In the 1970s, observers believed that Chinese interests in Southeast Asia were pure fiction1. In less than four years, China occupied the Paracels2. The South China Sea is a hot flashpoint where battles between China, Vietnam, the Philippines and other interested parties may erupt since its illegal occupation of the Paracels in 1974 and the Spratly Islands in 1988. In 1962, Indonesia invaded Papua New Guinea and in 1975, Suharto’s Indonesia annexed East Timor, which makes up half of the giant island of Papua. China protested but no one seemed to listen . The ASEAN states remained silent because they had all signed the Treaty of Amity and Cooperation which is a treaty of non-interference into the domestic politics of any member even if the member is an authoritarian state, a state that sponsors terrorism, a socialist state, a state that provides training areas for terrorists or a state that is a pawn for hegemonic, extra-regional powers3. China itself had annexed Tibet in 1950 and the Paracels and Spratlys some two to three decades later. This makes 2020 the year or decade of increasing Chinese muscling into Southeast Asian territorial waters. Chinese intentions are clear. They desire the South China Sea deposits of minerals, rare fossil fuel and gas deposits as well as other off-shore mining potentialities that were discovered by foreign corporations like Brunei Shell and Exxon Singapore in the early 1960s. As Lisalotte Odgaard argued in 2001 in a paper on deterrence and cooperation in the South China Sea, the Spratlys and Paracels represent the first line of defence for the littoral states of Southeast Asia. But more than that, these states are fully aware that those islands remain the only line of defence and if China occupies the entire chain of islands within the so-called South China Sea, then the entire group of ASEAN states are under direct threat.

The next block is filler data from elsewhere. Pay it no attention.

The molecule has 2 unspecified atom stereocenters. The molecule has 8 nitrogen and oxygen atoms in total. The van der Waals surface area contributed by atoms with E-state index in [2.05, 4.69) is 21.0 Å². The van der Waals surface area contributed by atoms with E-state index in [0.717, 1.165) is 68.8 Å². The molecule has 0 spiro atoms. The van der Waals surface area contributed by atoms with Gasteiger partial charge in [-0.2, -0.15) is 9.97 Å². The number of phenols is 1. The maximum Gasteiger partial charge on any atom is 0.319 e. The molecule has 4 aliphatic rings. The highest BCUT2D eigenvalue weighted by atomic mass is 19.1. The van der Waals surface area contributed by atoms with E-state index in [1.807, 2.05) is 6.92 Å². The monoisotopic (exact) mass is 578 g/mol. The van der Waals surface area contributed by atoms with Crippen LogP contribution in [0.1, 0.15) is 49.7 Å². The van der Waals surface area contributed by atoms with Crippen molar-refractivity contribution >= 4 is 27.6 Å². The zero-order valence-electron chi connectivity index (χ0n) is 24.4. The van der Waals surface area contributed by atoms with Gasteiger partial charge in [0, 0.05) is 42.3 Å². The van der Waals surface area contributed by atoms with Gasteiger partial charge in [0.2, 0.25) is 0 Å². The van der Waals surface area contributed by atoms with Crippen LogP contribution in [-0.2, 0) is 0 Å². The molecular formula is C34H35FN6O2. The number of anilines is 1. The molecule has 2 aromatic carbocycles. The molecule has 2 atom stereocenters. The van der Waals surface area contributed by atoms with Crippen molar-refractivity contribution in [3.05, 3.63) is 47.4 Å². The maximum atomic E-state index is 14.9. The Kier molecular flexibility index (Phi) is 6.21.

So far, ASEAN has shown itself to be no more than a paper tiger in a very real Chinese jungle. China’s policy towards Myanmar and Indonesia for example had revealed their secret desires for minerals and other ores and fossil fuels 4. Aggressive Chinese behaviour since post-Mao era demonstrates that the Chinese are becoming increasingly intractable and are likely to remain politically belligerent over the next two decades. Their actions ignore the friendly warnings and indirect requests from the Philippines as well as Vietnam 5. In historical times, Annam and Champa, the predecessor states to the Nam Viet were always at war with various Chinese dynastic attempts to infiltrate into mainland Southeast Asia.